Senator Bob Packwood recently spoke to a gathering of representatives from HSAC, business, labor, senior citizens groups, professional societies and the insurance industry. He said he expected a tax cap would lead to sizeable cutback in company health plans. It would place a heavy burden on the lowest paid workers in any group, older workers, workers in regions of the country where health costs are highest, and in hazardous industries and environments. PROFITING FROM SICKNESS: While President Reagan in his state of the union message referred to the need to contain health care costs, health-for-profit has become one of America's fastest growing industries. Wall Street brokers recommend one profit maker whose net profits rose 61% a year and cash dividends 47% a year for the last five years. At least ten commercial entrepreneurs are similarly well-regarded on Wall Street. They are rapidly changing the face and the focus of sickness care in America, as Paul Starr describes in "The Social Transformation of American Medicine". Profitmaking chains own kidney dialysis centers, labs, medical office buildings, ambulatory surgical centers, and shopping mall emergency centers. Large insurance companies are buying HMOs; nearly 80% of nursing homes are operated for-profit. 600 of the 6000 U.S. community hospitals, are owned hybrafit-making_companiesamwbich_8]52. marec 300 more under contract. In the first quarter of 1982, one company reported $48. million profit, and recent acquisition of hospitals in 13 states. The curbing of Health Systems Agencies (HSA ended review of hospital applications, eight for-profit chains applied to build in two suburbs within 5 miles of major hospitals. Combined with the increase of physicians per capita, expected to be down to 1/440 people by 1990 (now 1/536 people), the face of health care will be drastically altered in ways unrelated to budget cuts and consumer needs. Concern about the public and inner-city hospitals, and the availability of decent care for the poor and those with complex illnesses has increased when the profit makers take over. As for-profit chains advertised $40,000 salaries for a nursing director, New Orleans Charity Hospital had to close 700 of its 1500 beds because it could not afford nurses salaries. The Health Advocate reports that Cook County Hospital is managed by Hyatt Medical Management, a subsidiary of American Medical, which owns a fleet of airborn C.T. scanners, ready to fly instantly anywhere in the world. At Cook County Hospital, emergency scans are frequently dela for 24 hours, and then done in private hospitals, which charge the County $800 per scan. The Committee to Save Cook County Hospital wonders why Hyatt has been unable to find just one earthbrund scanner for the patients of Cook County.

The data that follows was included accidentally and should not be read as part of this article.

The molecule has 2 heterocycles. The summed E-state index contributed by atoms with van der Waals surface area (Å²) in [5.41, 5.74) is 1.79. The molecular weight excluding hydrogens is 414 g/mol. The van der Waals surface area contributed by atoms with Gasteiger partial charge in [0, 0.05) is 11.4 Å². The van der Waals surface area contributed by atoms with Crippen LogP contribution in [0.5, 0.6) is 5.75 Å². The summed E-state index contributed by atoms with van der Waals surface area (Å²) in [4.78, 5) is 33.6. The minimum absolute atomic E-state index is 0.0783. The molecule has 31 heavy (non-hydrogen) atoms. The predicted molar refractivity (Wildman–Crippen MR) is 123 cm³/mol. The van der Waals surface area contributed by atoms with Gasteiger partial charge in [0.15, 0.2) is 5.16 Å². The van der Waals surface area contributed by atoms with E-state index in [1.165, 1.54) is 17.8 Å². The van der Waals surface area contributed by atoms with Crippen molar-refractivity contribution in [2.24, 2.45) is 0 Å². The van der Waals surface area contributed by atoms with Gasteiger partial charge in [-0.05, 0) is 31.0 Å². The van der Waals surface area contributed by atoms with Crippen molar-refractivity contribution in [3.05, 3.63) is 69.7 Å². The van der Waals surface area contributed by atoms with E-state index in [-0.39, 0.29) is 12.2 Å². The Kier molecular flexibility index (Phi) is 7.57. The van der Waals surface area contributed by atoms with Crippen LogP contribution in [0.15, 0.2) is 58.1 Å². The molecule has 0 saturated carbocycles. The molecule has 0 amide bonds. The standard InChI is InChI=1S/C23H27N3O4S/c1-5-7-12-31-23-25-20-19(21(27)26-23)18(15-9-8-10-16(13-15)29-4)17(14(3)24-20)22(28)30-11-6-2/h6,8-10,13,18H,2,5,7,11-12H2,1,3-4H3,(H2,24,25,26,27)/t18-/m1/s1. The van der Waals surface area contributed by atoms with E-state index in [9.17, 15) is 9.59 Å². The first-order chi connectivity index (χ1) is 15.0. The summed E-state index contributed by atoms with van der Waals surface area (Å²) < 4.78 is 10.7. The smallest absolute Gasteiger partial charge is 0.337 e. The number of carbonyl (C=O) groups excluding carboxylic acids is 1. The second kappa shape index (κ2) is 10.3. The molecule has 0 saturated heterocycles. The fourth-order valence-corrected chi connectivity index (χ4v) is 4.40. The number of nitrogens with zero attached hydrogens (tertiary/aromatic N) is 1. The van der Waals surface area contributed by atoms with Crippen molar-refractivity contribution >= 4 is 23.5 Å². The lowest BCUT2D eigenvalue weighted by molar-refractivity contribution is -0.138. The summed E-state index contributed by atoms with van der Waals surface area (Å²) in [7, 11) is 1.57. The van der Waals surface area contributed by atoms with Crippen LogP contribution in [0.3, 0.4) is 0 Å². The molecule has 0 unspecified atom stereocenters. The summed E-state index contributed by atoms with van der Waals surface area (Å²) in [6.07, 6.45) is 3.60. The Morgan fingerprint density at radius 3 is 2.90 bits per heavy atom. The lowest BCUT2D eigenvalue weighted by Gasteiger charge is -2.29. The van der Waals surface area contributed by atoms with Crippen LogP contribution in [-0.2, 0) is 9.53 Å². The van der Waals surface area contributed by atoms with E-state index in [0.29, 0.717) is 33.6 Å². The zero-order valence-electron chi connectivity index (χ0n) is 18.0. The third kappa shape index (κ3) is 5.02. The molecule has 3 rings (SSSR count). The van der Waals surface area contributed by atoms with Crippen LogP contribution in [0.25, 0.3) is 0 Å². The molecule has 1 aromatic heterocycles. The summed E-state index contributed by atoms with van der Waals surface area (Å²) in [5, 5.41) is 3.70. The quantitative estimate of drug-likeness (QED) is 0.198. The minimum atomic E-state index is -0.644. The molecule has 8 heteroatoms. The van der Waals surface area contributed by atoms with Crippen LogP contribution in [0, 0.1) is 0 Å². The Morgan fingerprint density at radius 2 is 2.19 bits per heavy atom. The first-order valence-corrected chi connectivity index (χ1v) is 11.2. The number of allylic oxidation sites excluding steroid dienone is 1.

Health Security Action Council
New Health Care Cost Containment Plan Proposed
A broad based coalition has proposed a comprehensive plan to contain fast-rising health care costs as an alternative to further destructive Cuttacks is such programi a.; Medicinci mini Medicare.
Called H.A.L.T., or Health Action to Limit Takeaways, the plan was drawn up over the past several months by health care experts working with the Health Security Action Council. The coalition includes more than a hundred labor, consumer, religious, senior citizen, business, civii rights and farm groups.
Legislation embracing the cost containment proposals will be introduced earl. in the next session of Congress, according to MOLTSN WILHOTZ Chairman of the Health Security Action Council. Naj Winkoricaised in "The only constructive alternative that has been offered thus far to further cuts in programs.
If adopted, the plan would iminediately save $5 billion annually in federal expenditures and would result in comparable savings in the private health sector.
Over several years, the H.A.L.T. plan is aimed at bringing down yearly increases in health custs to the level of increases in the Consumer Price Index. Over the past year or so, the health care component of the C?! has continued rising at a double-digit pace despite the overall lessening of inflation: ,;
The plan would be implemented in two phases. Under the first phase, hospital and nursing homes charges, doctors' fees and other health care costs would be limited to the necessary cost increases of previous year.
These limits n charges would include the Medicare and Medicaid prograns as well ilds private insurance.
After two years of this initial phase, the plan would be fully in place. The states would have the flexibility to work out specific budgets to contain lealth care costs within the general cost increase limits, as well as federal guidelines. These budgets would be determined in annual negotiations anong a state health commission, Medicare intermediaries, providers, insurance companies and consumer representatives.
She is. A.I.T. plan is "comprehensive rather than drastic;" according to Melvin A. Glasser, Director of the lealth Seality Action Council. "It's a systematic rather than a piccome il f':'I och